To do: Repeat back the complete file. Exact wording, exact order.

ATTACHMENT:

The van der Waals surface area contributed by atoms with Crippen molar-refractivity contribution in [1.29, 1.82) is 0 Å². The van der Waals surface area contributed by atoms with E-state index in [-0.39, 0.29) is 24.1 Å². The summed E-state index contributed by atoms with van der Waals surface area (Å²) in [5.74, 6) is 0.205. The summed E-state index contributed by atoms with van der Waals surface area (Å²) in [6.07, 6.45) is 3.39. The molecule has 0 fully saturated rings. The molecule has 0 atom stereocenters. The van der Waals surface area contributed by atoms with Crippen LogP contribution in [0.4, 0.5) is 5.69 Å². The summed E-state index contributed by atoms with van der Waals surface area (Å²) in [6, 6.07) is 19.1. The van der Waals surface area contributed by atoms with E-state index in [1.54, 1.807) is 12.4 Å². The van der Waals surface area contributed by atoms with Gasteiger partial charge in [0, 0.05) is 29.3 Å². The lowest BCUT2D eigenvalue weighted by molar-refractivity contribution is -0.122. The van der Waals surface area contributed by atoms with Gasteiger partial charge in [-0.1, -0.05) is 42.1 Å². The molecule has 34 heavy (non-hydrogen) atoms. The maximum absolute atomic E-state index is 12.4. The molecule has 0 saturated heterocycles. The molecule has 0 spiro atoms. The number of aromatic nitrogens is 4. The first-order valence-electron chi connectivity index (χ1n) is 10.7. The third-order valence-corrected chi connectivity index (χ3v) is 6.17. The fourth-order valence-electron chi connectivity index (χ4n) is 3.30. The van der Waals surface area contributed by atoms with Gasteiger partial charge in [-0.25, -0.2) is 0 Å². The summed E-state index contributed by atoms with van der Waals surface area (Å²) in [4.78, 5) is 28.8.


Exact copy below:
The van der Waals surface area contributed by atoms with Crippen molar-refractivity contribution in [1.29, 1.82) is 0 Å². The van der Waals surface area contributed by atoms with E-state index in [-0.39, 0.29) is 24.1 Å². The summed E-state index contributed by atoms with van der Waals surface area (Å²) in [5.74, 6) is 0.205. The summed E-state index contributed by atoms with van der Waals surface area (Å²) in [6.07, 6.45) is 3.39. The molecule has 0 fully saturated rings. The molecule has 0 atom stereocenters. The van der Waals surface area contributed by atoms with Crippen LogP contribution in [0.4, 0.5) is 5.69 Å². The summed E-state index contributed by atoms with van der Waals surface area (Å²) in [6, 6.07) is 19.1. The van der Waals surface area contributed by atoms with E-state index in [1.54, 1.807) is 12.4 Å². The van der Waals surface area contributed by atoms with Gasteiger partial charge in [0, 0.05) is 29.3 Å². The lowest BCUT2D eigenvalue weighted by molar-refractivity contribution is -0.122. The van der Waals surface area contributed by atoms with Gasteiger partial charge in [-0.1, -0.05) is 42.1 Å². The molecule has 34 heavy (non-hydrogen) atoms. The maximum absolute atomic E-state index is 12.4. The molecule has 0 saturated heterocycles. The molecule has 0 spiro atoms. The number of aromatic nitrogens is 4. The first-order valence-electron chi connectivity index (χ1n) is 10.7. The third-order valence-corrected chi connectivity index (χ3v) is 6.17. The fourth-order valence-electron chi connectivity index (χ4n) is 3.30. The van der Waals surface area contributed by atoms with Gasteiger partial charge in [-0.25, -0.2) is 0 Å². The summed E-state index contributed by atoms with van der Waals surface area (Å²) in [4.78, 5) is 28.8.